A partner at venture capital firm, DFJ Esprit (@dfjesprit), Caulfield was presenting his 6 Thoughts on Innovation at Trinity College Dublin’s 2011 Innovation Award in the Science Gallery (@ScienceGallery).
Drawing on on his own experience as an entrepreneur turned VC, he also offered some public policy advice in attempting to build “innovation hubs.”
1. Why does innovation matter?
It reduces waste and environmental damage. It creates growth, productivity and wealth. It increases the standard of living — “we get better products at lower prices” — and it makes work more interesting for people, Caulfield said.
Citing Clay Christensen’a observations on the disk drive industry in his seminal book, The Innovator’s Dilemma, Caulfield traced the evolution of that industry. Since its inception, 146 disk-drive firms were founded but 125 of those failed.
A lot of VC backing went in to the industry, Caulfield noted. On the 125, he said, ‘They failed to innovate. They failed to keep pace with changes in the market. They failed to see inflection points … or disruptive innovation that fundamentally changed the structure of the industry.” The lesson is “innovate or die,” Caulfield said.
2. Innovation is not about R&D spend
Citing the Innovation 1000, he showed a chart of top innovators’ sales growth versus R&D spend as a percentage of total sales. “There is almost no correlation,” Caulfield said. Other studies showing proportion of R&D spending to profits or other financial metrics also had weak correlations, he said.
3. Innovation is not invention
Saying academics often struggle with the notion, Caulfield said there is no shortage of ideas. “Ideas are 10 a penny,” he said. “The real challenge is how you introduce them to the market.”
4. Innovation requires a few grumpy people
Caulfield said innovation often comes about because innovators are “generally pissed off that the world hasn’t come up with a better way.”
“This sense of dissatisfaction, this sense of ‘there has to be a better way’ … You see that again and again in great innovators,” he said.
5. Innovation Requires us to embrace failure
“We all love to be right,” Caulfield said. But there is also a consensus to be found among populations. Being right when everyone else is right is nice. Being wrong when everyone else is wrong is safe.
But “being wrong and being in the non-consensus is a pretty bad place to be,” Caulfield said. This is where a spouse will turn and tell you precisely how stupid your idea was. Then everyone else will ask you what the hell you were thinking.
“Unfortunately being in that non-consensus half of the box is where you need to be,” Caulfield said. Because being right when everyone else is mistaken can lead to great opportunities, he said. “A huge part of that is the willingness to embrace this non-conensus area.”
6. You don’t get to decide where innovation happens
“It is a matter of supreme indifference to the market” where innovation occurs, Caulfield said. This can lead to public policy mistakes when politicians or bureaucrats try to set up “innovation hubs” in remote parts of the country, he said.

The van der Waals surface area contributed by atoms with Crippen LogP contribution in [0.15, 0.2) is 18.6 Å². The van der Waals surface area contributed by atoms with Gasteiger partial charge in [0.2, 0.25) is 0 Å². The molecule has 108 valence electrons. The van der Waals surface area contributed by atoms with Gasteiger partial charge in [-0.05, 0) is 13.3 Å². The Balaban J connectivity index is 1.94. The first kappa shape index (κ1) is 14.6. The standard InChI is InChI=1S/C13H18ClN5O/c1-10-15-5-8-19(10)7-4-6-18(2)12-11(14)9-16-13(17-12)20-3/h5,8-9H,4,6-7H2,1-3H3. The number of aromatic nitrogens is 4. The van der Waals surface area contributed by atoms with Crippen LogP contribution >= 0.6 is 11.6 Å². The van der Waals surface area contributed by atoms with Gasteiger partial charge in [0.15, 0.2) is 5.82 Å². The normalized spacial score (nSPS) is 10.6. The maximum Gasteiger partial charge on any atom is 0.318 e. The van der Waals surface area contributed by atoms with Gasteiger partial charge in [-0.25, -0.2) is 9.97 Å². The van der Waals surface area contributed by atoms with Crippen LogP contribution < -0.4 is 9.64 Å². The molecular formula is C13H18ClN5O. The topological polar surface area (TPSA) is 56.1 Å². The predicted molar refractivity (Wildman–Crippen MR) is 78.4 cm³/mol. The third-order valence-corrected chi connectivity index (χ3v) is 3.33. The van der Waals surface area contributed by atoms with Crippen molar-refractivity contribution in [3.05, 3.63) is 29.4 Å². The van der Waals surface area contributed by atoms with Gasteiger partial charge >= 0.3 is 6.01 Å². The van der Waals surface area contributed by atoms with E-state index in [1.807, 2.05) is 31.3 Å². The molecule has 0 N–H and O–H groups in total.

- You won’t make an innovation economy through research alone.
- Stop confusing innovation policy with regional policy.
- Focus on creating the right environment: make early stage risk capital attractive. Develop innovation skills via education (a long-term project) and an enlightened immigration policy (a short-term project).
- Focus on lean innovation: i.e. low capital intensity startups. Reduce the complexity of regulation.
- Innovate everywhere especially in government and local services.
Asked about Ireland’s current environment, Caulfield, who started as an entrepreneur 20 years ago, said, “I don’t think I have ever seen the grass roots and entrepreneurial environment more vibrant.” Strong points are IT and Cloud Computing, medical devices and pharma. Weaknesses are in consumer web, he said.
Asked about VC attitudes once they have invested in startups, Caulfield replied that entrepreneurs are on a bell curve. “There are some really shit entrepreneurs on the [low side of the] curve and no one should give them any money,” he said. The other side has stars who will do well, and the middle has people who work hard and can make a go of it.
“VCs are on exactly the same bell curve,” he added. On one side there are the incompetent, “and maybe even evil” ones, he quipped.
Caulfield advised entrepreneurs to vet potential VCs. “I would be extremely fussy about who I work with,” he said.
Asked to elaborate on the public sector, Caulfield said a lot can be done. He told of a recent case where he had to schedule an X-ray. He got a letter from his doctor and was told to call a hospital to schedule an appointment. He rang four times before he spoke to a person.
Caulfield was then told that bookings were not made over the phone. He had to mail in his GP referral letter and the hospital would post an appointment letter back to him.
“I’m thinking there a million free tools on the web today that will do that job,” he said, adding that would not be a big leap or challenge — “even if they’d let me scan the damn letter and email it to them.”